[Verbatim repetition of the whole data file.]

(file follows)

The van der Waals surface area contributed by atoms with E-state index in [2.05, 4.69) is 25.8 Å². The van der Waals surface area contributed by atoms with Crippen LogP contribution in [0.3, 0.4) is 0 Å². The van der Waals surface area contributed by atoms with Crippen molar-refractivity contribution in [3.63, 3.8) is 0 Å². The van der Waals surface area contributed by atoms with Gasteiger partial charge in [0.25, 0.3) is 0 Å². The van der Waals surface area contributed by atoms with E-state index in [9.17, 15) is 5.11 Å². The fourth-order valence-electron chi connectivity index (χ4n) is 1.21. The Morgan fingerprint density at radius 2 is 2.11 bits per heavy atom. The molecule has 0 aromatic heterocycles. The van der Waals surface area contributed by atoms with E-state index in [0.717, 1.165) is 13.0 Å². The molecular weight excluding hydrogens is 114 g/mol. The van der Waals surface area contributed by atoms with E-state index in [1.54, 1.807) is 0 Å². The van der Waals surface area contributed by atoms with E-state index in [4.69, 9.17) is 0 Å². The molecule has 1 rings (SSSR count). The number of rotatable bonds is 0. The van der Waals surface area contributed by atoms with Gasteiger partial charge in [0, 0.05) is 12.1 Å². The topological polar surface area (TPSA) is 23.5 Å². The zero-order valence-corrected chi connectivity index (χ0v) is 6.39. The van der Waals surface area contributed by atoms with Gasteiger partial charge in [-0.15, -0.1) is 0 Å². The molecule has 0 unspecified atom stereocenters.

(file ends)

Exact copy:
The van der Waals surface area contributed by atoms with E-state index in [2.05, 4.69) is 25.8 Å². The van der Waals surface area contributed by atoms with Crippen LogP contribution in [0.3, 0.4) is 0 Å². The van der Waals surface area contributed by atoms with Crippen molar-refractivity contribution in [3.63, 3.8) is 0 Å². The van der Waals surface area contributed by atoms with Gasteiger partial charge in [0.25, 0.3) is 0 Å². The van der Waals surface area contributed by atoms with E-state index in [9.17, 15) is 5.11 Å². The fourth-order valence-electron chi connectivity index (χ4n) is 1.21. The Morgan fingerprint density at radius 2 is 2.11 bits per heavy atom. The molecule has 0 aromatic heterocycles. The van der Waals surface area contributed by atoms with E-state index in [0.717, 1.165) is 13.0 Å². The molecular weight excluding hydrogens is 114 g/mol. The van der Waals surface area contributed by atoms with E-state index in [1.54, 1.807) is 0 Å². The van der Waals surface area contributed by atoms with E-state index in [4.69, 9.17) is 0 Å². The molecule has 1 rings (SSSR count). The number of rotatable bonds is 0. The van der Waals surface area contributed by atoms with Gasteiger partial charge in [0, 0.05) is 12.1 Å². The topological polar surface area (TPSA) is 23.5 Å². The zero-order valence-corrected chi connectivity index (χ0v) is 6.39. The van der Waals surface area contributed by atoms with Gasteiger partial charge in [-0.15, -0.1) is 0 Å². The molecule has 0 unspecified atom stereocenters.